2016 - Traci Mann
The 2016 SPSP Book Prize for the Promotion of Social and Personality Science goes to Traci Mann’s Secrets from the Eating Lab: The Science of Weight Loss, the Myth of Willpower, and Why You Should Never Diet Again. This book takes a fresh look at one of the most important, most rewarding, and often most vexing aspects of life — eating. Mann dispels the idea that dieting is the best (or even a viable) route to achieving a healthy weight, in part by evaluating diets as scientists evaluate health interventions. Are diets successful? Are they safe? Do they entail adverse side effects? As described in clear, sharp prose, the answers are no, yes, and yes. Mann also dispels the notion that unhealthy eating stems from losses of self-control and offers other eye-opening insights, including concerning measurement. Did you know that over the past 60 years the standard for what qualifies as weight loss, as agreed upon by the dieting industry and health scientists alike, has become evermore lax? Because higher standards were essentially unattainable, the mark now is 5% of initial weight. That means that if a 200-pound person loses 10 pounds, the diet or weight loss program is considered a success. Personable, engaging, and data-driven, Secrets from the Eating Lab is the dissemination of psychological science at its finest. Countless books have been written on eating, weight and shape, and dieting. This is the one people should be reading.
2015 - Nicholas Epley
Mindwise, by Nicholas Epley, tells the classic story of why people care about what others think — which, in a sense is the classic story of our field — by calling on top-of-the-line social and personality science and peppering in examples from politics, celebrities, and Epley’s own personal life. People walk around with a sixth sense — the capacity to get inside others’ minds and know what they experience. While people’s sixth sense can be accurate, it can also be misguided, both in terms of attributing more to others’ inner worlds than is warranted (such as beloved pets or unruly computers) and by way of discounting the richness of others’ minds (such as outgroup members or wrongdoers). What’s a person to do? Mindwise avoids trotting out gimmicky salves and instead, wisely, recommends asking concrete questions coupled with really hard listening and a dose of humility to combat the errors and biases that lead to a misreading of others’ minds.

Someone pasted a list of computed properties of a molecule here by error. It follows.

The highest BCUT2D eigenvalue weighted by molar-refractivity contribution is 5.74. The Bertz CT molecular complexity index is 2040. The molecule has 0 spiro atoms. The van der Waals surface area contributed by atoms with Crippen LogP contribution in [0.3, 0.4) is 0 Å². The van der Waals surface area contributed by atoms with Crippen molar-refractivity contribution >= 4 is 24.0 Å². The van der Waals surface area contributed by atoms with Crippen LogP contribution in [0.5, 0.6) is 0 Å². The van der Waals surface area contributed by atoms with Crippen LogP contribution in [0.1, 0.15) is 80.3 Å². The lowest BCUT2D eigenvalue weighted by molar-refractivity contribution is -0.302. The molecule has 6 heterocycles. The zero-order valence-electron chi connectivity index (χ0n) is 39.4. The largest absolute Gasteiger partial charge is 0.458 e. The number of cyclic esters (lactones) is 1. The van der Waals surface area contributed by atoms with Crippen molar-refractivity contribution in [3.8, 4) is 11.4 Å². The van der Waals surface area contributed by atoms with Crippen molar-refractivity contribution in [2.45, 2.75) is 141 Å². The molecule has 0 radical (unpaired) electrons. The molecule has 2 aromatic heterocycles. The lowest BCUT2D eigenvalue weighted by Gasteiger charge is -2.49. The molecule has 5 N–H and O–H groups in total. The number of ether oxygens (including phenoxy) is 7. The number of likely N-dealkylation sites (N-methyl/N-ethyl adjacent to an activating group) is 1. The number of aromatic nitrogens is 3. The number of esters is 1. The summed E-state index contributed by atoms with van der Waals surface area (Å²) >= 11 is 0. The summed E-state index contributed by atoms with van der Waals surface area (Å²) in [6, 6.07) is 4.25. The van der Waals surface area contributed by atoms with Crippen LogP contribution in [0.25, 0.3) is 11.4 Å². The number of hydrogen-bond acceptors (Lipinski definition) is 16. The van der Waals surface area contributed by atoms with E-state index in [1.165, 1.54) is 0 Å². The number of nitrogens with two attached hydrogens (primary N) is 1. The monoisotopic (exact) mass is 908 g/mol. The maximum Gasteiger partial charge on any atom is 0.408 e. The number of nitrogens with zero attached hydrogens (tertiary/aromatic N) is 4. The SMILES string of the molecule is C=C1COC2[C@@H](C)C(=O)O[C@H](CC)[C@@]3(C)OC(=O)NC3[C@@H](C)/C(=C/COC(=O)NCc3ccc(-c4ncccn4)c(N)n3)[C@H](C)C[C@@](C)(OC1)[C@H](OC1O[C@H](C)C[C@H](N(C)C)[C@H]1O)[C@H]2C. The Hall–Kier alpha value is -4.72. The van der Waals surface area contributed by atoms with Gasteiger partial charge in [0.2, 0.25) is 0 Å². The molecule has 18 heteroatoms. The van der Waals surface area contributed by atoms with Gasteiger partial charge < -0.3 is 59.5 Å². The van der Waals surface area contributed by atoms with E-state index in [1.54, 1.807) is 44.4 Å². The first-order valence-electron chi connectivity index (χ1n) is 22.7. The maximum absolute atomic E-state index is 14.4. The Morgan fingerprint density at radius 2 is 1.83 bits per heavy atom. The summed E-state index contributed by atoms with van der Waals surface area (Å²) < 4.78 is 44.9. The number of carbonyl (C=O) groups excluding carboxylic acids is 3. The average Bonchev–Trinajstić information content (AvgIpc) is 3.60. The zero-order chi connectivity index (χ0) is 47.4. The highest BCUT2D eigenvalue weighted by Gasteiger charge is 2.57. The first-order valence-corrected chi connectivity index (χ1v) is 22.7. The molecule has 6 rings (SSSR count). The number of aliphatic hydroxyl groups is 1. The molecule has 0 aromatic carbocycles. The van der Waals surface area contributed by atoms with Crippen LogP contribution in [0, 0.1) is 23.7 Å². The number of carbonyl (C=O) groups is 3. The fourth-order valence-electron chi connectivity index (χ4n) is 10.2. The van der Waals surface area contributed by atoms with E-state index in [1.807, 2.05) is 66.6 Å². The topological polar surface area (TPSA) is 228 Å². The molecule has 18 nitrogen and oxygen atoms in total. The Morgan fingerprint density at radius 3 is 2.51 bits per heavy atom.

2014 - Matt Lieberman
The 2014 Media Book Prize goes to Matthew Lieberman for his book "Social: Why Our Brains are Wired to Connect" (Crown Publishers, 2013). Social provides the penetrating overview of social neuroscience that many in our field have been awaiting for some time, one that any curious person will profit from and enjoy. Presenting the full range of neuroscientific evidence in a rigorous yet entertaining fashion, Lieberman makes the case that humans are social creatures through and through. Readers will come away from the book impressed by all the mental feats people routinely pull off in order to understand and live with one another, and the ingenuity of the scientists who have clarified those feats.
2013 - Jonathan Haidt
The 2013 Media Book Prize goes to Jonathan Haidt for his book "The Righteous Mind: Why Good People Are Divided by Politics and Religion" (Pantheon Books, 2012). Jonathan Haidt’s The Righteous Mind takes us on a tour of how people bind themselves to political and religious teams and the moral narratives that accompany them. Using a range of arguments – anthropological, psychological, and evolutionary – he invites his readers to entertain the proposal that the political left and the right in the United States emphasize different virtues and he earnestly suggests that we use that discovery to try to get along. Whether you ultimately agree with Haidt’s view or not, it is one that is well worth considering given that the country is confronted by an ideological impasse of unprecedented magnitude.
2012 - James Pennebaker
The 2012 Media Book Prize goes to James W. Pennebaker, for "The Secret Life of Pronouns: What our Words Say About Us." Before reading this book, anyone other than the most devoted lexiphile might ask, "Who cares about pronouns?” But Pennebaker shows why pronouns matter: they reflect our personality, goals, and context. The science is compelling, the thrust is novel, and the conclusions furnish a provocative basis for expanding the way we understand and study human behavior. By weaving in references to online self-tests, well-known public figures, and literary characters, Pennebaker has created a book that is engaging, fun, and accessible to readers well beyond the field of Psychology. As such, The Secret Life of Pronouns generates broad interest in the science of psychology and the importance of the research done in our field.